The haphazard physical: CR meets ceramic artist Tessa Eastman

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Tessa Eastman, photo Stephen Brayne

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Inside our current issue, we talk to three emerging makers from the British Ceramics Biennial FRESH award 2015, including ceramic artist Tessa Eastman. Below, she tells us more about her curious work

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My recent pieces demonstrate my commitment to the challenge of using complex hand-building methods to produce curious ambiguous sculptures
Through developed form and multiple glaze fired surfaces, the overlooked detail of microscopic arrangements are revealed. I believe the otherworldliness of natural phenomena assists in helping transport viewers away from the mundane, where the grouped works possess a sensuous physicality and embodied character. The dynamism produced when repetitive parts in growing systems mutate parallels the trials and tribulations of life. The shift from geometry to irregularity, order to chaos raises questions about emotional transience. My ‘Baby Cloud Bundles’ are haphazard sprouting mesh shapes which unite and conflict with voluminous cloud-like forms, suggesting a dichotomous relationship of harmony and tension. Ungraspable states of fleeting cloud formations have here been fixed to represent the ideal and the perishable, doom and fantasy.

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Lollipop Mint Baby Cloud Bundles, by Tessa Eastman, photo Sylvain Deleu

Lollipop Mint Baby Cloud Bundles by Tessa Eastman, photo Sylvain Deleu

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I found it a moving and memorable experience exhibiting at FRESH, part of the BCB 2015
This is because I had previously visited the event in 2013 and felt dejected seeing the dilapidated old Spode factory, despite all the thought provoking contemporary ceramic exhibits. This year’s event had more of an impact due to all makers, apart from Ian McIntyre at Airspace, showing on one site in the China Hall. Consequently, there was a powerful vitality in the air with all the up-to-date work (many pieces were created directly on site).

I feel the contemporary ceramic sculpture has strong links with age old approaches to pot making
All exhibitors, including myself clearly have knowledge and deep ingrained respect for the Potteries in Stoke where mass production once meant women painting rims by hand and men engraving patterns with scalpels. Some of the finest ware in the world was – and is – on a minute scale, still produced. Stoke City, or ‘Smoke City’ as it was called, was a product of the British Empire. I had desire to take part in the BCB as I see them selecting makers who recognise the importance and value of skill and use their awareness to break away from the past rather than attempt to directly interpret past styles. All BCB selected makers represent the vanguard of the ceramics scene in Britain – all are likely to push the goal post forwards of what can be done with clay.

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Sprouting Limitless Cloud by Tessa Eastman, photo Sylvain Deleu

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I reach a state of bliss when natural organisms grow and metamorphose, as this reflects divine order
Themes are crucial to my work and I explore opposing elements such as symmetry and disorder to raise questions about the perfectly imperfect state of humanity on an individual and entire level. Sculptural dissimilarities give way to certain clarity of thought on the complex and transient states that make up all living beings.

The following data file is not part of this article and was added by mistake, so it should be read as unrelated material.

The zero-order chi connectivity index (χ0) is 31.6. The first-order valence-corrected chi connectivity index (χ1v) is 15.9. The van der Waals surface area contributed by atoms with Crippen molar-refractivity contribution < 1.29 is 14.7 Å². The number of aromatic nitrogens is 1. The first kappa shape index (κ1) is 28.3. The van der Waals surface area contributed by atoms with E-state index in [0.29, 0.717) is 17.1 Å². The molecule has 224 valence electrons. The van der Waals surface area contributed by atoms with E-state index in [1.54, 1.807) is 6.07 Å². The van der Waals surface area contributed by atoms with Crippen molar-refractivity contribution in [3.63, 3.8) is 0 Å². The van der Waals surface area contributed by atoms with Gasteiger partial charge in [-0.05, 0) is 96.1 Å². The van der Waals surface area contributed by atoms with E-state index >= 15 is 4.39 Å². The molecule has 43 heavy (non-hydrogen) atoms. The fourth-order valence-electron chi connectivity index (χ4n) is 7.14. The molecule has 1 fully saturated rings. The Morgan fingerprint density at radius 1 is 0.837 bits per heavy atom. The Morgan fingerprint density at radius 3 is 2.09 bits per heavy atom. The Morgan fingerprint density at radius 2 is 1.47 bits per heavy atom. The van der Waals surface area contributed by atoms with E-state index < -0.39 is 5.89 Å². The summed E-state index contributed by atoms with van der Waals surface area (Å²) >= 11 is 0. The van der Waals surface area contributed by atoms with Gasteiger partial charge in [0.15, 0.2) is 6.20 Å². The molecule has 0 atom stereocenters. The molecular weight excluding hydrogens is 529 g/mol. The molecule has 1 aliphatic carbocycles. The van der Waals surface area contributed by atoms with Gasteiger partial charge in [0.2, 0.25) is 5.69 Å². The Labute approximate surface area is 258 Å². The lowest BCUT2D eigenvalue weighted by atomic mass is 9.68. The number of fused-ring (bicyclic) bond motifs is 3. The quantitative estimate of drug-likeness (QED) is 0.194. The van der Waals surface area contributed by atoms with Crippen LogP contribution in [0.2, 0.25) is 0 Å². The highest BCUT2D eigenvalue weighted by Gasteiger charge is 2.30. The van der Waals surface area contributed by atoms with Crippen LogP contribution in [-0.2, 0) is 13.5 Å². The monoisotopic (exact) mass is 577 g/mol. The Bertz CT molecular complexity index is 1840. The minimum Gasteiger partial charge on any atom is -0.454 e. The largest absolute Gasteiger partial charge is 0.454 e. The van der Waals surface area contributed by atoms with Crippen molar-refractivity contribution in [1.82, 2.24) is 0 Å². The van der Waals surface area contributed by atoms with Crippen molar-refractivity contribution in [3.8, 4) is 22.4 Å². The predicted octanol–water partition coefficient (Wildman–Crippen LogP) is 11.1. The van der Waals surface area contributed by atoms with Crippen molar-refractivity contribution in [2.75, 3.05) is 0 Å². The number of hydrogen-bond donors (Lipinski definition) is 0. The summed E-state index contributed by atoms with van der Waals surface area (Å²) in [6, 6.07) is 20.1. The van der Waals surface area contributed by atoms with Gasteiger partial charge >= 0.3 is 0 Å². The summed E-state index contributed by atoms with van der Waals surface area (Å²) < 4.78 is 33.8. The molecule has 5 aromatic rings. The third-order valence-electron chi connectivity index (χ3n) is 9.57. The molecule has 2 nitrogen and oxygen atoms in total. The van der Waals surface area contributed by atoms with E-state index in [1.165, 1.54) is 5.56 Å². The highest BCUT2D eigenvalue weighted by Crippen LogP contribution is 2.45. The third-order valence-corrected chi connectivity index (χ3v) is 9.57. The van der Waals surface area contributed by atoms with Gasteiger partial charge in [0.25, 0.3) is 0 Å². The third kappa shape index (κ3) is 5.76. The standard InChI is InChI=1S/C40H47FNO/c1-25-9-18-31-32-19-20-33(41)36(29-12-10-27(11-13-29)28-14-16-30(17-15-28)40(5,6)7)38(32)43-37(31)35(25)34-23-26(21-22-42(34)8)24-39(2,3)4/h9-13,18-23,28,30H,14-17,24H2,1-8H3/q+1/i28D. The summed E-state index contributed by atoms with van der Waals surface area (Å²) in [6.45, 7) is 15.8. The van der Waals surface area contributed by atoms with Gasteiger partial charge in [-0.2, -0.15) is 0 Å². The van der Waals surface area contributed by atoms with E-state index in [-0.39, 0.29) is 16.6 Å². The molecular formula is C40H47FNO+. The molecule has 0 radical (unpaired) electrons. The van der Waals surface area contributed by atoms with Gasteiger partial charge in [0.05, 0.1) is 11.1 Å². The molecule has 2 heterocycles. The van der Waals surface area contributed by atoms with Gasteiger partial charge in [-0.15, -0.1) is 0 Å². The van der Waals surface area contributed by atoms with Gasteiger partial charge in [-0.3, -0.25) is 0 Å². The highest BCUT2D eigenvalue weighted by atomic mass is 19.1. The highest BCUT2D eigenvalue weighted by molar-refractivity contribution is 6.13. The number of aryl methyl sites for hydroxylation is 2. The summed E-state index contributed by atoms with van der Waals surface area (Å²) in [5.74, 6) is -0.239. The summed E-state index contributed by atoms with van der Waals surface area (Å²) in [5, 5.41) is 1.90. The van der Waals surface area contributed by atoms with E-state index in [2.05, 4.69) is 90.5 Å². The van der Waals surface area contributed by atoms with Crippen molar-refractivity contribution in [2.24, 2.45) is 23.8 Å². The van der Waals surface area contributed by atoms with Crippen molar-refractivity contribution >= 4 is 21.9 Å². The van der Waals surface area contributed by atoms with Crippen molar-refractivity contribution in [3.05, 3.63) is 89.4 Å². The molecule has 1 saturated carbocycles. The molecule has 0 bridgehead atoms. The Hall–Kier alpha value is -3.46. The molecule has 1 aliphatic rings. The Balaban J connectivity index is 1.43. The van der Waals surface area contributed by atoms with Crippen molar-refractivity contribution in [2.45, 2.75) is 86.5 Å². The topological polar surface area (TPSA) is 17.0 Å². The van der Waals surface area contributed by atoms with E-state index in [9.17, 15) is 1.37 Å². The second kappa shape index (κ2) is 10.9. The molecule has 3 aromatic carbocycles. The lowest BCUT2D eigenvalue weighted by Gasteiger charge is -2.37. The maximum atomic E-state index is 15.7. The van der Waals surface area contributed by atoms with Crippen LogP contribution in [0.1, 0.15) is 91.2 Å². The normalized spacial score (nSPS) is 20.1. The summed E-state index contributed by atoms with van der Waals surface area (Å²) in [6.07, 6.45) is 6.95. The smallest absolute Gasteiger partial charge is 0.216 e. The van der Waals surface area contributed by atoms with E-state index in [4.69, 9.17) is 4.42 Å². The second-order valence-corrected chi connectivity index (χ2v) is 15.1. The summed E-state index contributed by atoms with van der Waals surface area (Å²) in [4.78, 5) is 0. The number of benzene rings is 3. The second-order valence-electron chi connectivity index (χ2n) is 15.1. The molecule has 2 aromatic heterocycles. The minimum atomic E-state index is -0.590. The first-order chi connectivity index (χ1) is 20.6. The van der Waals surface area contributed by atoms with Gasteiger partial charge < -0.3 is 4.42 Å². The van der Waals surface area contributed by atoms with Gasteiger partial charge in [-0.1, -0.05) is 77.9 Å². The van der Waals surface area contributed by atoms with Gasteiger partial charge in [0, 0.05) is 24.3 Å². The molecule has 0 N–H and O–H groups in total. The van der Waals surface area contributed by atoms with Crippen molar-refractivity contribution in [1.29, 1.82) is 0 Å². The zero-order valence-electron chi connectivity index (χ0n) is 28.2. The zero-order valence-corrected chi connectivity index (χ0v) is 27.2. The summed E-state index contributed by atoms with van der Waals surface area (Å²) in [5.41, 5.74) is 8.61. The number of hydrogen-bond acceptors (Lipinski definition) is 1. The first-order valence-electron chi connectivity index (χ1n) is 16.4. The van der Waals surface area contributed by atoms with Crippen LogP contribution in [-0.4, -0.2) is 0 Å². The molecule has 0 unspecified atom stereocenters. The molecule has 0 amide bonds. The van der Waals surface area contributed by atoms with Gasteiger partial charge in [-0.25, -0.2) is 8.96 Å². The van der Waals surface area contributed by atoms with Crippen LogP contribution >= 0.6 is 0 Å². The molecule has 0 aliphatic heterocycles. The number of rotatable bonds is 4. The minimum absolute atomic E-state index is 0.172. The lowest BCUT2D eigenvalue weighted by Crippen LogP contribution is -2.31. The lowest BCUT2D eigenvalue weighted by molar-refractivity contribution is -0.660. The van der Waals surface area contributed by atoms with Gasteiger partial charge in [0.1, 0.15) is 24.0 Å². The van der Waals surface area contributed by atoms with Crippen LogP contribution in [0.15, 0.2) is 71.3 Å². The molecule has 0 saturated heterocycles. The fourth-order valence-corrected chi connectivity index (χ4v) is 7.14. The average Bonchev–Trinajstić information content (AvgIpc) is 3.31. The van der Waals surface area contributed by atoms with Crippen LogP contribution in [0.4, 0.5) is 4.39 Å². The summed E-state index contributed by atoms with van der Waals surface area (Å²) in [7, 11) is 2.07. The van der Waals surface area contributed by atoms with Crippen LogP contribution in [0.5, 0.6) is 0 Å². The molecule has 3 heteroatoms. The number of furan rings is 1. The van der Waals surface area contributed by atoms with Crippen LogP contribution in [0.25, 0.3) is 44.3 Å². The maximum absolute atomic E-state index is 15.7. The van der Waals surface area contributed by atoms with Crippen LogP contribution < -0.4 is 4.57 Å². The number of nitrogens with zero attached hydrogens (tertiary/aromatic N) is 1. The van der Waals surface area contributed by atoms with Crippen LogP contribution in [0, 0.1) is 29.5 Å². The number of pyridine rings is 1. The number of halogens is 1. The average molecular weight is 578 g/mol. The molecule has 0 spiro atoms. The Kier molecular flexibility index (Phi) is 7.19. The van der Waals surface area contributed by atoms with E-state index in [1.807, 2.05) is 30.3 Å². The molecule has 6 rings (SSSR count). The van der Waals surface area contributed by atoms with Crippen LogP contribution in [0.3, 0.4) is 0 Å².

All work is made by hand using various hand building processes
I’m meticulous, and relish the construction of repetitive shapes within a piece, where every element is slightly different. After making, work is left to dry slowly in plastic to even out moisture for up to three weeks. I fire slowly and typically brush stoneware glazes to create the desired unusual surface effects. Brushing allows for different glazes to be applied on a piece and it is economical where the spraying of toxic materials into the atmosphere is avoided. However, I have no choice but to spray when pieces have deep internal spaces where I am unable to reach inside with a brush.

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Sunshine Cloud on Midnight Element by Tessa Eastman, photo Sylvain Deleu

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Like making, glazing can be addictive
I expanded my knowledge of glaze research during my MA and dedicate time to glaze testing as it is crucial that surface and form work together to account for expressive work. I aim for glaze to awaken gratification of the physical senses and select colours and surfaces for their blending and clashing qualities. I am a modeller at heart and it is through sensitivity to form and glaze that pieces become animated.

Living and working in London has a hold over me with its visual diversity
I appreciate natural stimuli and despite living in an urban environment, I notice biological structures and like to look at museum collections and visit galleries whenever possible. I teach pottery to all ages and abilities in studios around London and am currently acting as head of the Malden Centre Pottery. I can’t imagine producing my own work without teaching. I feel it is essential for ceramic artists to pass on their knowledge, as ceramic skills can only be acquired through dedicated practise and it is by working together that student and teacher can become improved makers. Whilst the teacher becomes more conscious of their skills, the student becomes better informed and more able to create in clay.

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Find Tessa tweeting at @tessa_eastman and discover more about her work at tessaeastman.com

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